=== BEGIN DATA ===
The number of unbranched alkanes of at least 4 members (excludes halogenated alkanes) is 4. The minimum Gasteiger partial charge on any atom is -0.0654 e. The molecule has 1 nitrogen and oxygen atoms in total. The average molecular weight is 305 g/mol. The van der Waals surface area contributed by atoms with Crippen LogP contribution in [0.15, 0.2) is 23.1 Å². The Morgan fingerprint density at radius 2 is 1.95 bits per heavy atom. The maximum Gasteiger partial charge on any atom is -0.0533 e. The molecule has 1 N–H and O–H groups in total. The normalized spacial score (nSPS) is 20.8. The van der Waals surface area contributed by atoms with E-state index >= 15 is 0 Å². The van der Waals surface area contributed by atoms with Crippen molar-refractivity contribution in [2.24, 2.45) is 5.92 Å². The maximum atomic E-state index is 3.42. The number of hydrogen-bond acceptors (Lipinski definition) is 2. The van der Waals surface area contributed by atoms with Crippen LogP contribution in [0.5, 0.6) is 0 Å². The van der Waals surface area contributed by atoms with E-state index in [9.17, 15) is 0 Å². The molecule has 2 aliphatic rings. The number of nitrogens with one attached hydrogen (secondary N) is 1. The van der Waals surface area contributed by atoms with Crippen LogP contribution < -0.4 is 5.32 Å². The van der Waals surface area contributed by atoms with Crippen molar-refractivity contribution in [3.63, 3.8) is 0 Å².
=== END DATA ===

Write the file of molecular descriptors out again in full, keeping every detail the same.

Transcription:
The number of unbranched alkanes of at least 4 members (excludes halogenated alkanes) is 4. The minimum Gasteiger partial charge on any atom is -0.0654 e. The molecule has 1 nitrogen and oxygen atoms in total. The average molecular weight is 305 g/mol. The van der Waals surface area contributed by atoms with Crippen LogP contribution in [0.15, 0.2) is 23.1 Å². The Morgan fingerprint density at radius 2 is 1.95 bits per heavy atom. The maximum Gasteiger partial charge on any atom is -0.0533 e. The molecule has 1 N–H and O–H groups in total. The normalized spacial score (nSPS) is 20.8. The van der Waals surface area contributed by atoms with E-state index >= 15 is 0 Å². The van der Waals surface area contributed by atoms with Crippen molar-refractivity contribution in [2.24, 2.45) is 5.92 Å². The maximum atomic E-state index is 3.42. The number of hydrogen-bond acceptors (Lipinski definition) is 2. The van der Waals surface area contributed by atoms with Crippen LogP contribution in [0.5, 0.6) is 0 Å². The van der Waals surface area contributed by atoms with E-state index in [9.17, 15) is 0 Å². The molecule has 2 aliphatic rings. The number of nitrogens with one attached hydrogen (secondary N) is 1. The van der Waals surface area contributed by atoms with Crippen LogP contribution < -0.4 is 5.32 Å². The van der Waals surface area contributed by atoms with Crippen molar-refractivity contribution in [3.63, 3.8) is 0 Å².